The Queen V. Umaru Bangaza And Anor (1960) LLJR-SC

The Queen V. Umaru Bangaza And Anor (1960)


On the 15th January, we dismissed these appeals and we now state our reasons

The appellants were convicted in the High Court of the Northern Region of the murder of one Yaya Bangaza. There was clear evidence, which the Judge accepted, that they committed a deliberate assault on the deceased with heavy sticks, and with intent to do him grievous harm by way of retaliation for an assault committed by his children on their younger brother. On this finding of fact the conviction for murder were entirely justified.

The murder was committed in November 1950 and immediately after it the appellants ran away to somewhere in Bornu. They surrendered themselves early in 1959 and were tried in December 1959. In the course of his judgment Reed, J., considered the possibility that at the time of the murder they had been “boys” and came to the conclusion that they had at least reached the age of criminal responsibility, which on the evidence in this case would be twelve: see s.30 Criminal Code. There has been no appeal against this finding and we accept it as correct.

We think it right, however, to mention S.368 (3) of the Criminal Procedure Ordinance, under which the death sentence is not to be pronounced on or recorded against a person found guilty of a capital offence who has not attained the age of seventeen years. Under this section it is the age of the offender at the time of his conviction which is material, and it seems clear that the appellants cannot invoke the section, but the responsible authorities will no doubt give such weight as they think fit to the possibility that if the appellants had not run away, and had been brought to trial at once, the section would have applied.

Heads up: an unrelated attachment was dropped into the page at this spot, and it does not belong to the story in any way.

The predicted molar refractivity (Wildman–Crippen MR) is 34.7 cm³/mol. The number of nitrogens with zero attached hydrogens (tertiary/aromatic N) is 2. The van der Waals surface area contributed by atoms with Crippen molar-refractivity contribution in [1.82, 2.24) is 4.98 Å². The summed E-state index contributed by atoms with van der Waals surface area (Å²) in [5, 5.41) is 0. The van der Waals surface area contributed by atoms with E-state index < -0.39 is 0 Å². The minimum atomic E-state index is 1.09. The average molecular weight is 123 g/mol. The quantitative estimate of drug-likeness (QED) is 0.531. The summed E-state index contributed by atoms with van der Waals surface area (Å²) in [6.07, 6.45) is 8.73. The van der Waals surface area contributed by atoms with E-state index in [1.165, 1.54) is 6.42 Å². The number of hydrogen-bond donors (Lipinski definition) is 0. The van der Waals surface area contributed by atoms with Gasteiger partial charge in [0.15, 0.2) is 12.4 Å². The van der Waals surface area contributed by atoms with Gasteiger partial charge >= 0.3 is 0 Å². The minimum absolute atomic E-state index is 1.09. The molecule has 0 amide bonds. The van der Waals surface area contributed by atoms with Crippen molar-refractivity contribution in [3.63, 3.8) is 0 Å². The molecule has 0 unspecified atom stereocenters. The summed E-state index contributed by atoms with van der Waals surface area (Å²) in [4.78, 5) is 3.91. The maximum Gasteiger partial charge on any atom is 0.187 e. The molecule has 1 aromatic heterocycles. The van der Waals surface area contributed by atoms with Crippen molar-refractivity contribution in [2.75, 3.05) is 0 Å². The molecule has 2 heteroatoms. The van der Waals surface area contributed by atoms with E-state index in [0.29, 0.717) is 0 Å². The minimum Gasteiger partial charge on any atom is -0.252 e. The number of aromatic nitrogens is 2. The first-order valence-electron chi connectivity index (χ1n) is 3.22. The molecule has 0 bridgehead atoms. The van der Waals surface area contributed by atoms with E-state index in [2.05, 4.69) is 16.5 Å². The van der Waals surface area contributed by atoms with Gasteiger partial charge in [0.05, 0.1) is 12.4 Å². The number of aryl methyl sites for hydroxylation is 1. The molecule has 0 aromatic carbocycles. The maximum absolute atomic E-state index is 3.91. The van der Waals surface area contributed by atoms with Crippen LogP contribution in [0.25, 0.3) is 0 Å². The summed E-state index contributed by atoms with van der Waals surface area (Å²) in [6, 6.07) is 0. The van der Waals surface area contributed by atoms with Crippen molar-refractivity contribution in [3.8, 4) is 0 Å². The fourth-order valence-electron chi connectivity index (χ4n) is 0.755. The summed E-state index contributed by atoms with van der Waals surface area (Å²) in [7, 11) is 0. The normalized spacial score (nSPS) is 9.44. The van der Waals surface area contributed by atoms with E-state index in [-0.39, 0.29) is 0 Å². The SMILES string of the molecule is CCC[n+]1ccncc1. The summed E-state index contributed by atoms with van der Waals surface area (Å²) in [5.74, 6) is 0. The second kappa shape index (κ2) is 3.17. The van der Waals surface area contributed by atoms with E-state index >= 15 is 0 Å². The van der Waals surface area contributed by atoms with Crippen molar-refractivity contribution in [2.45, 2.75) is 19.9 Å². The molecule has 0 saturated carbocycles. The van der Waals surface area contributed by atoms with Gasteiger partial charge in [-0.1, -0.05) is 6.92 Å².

The corresponding legislation in England and Scotland is to be found in S.9 (3) of the Homicide Act, 1957, and makes the age of the offender at the date of the offence the deciding factor. This, having regard to the variations in the time which it takes, even in the normal case, to bring a person to trial appears to us to be the fairer rule and we would suggest that consideration might be given to an amendment to the Criminal Procedure Ordinance.

Appeal dismissed.

Other Citation: (1960) LCN/0881(SC)

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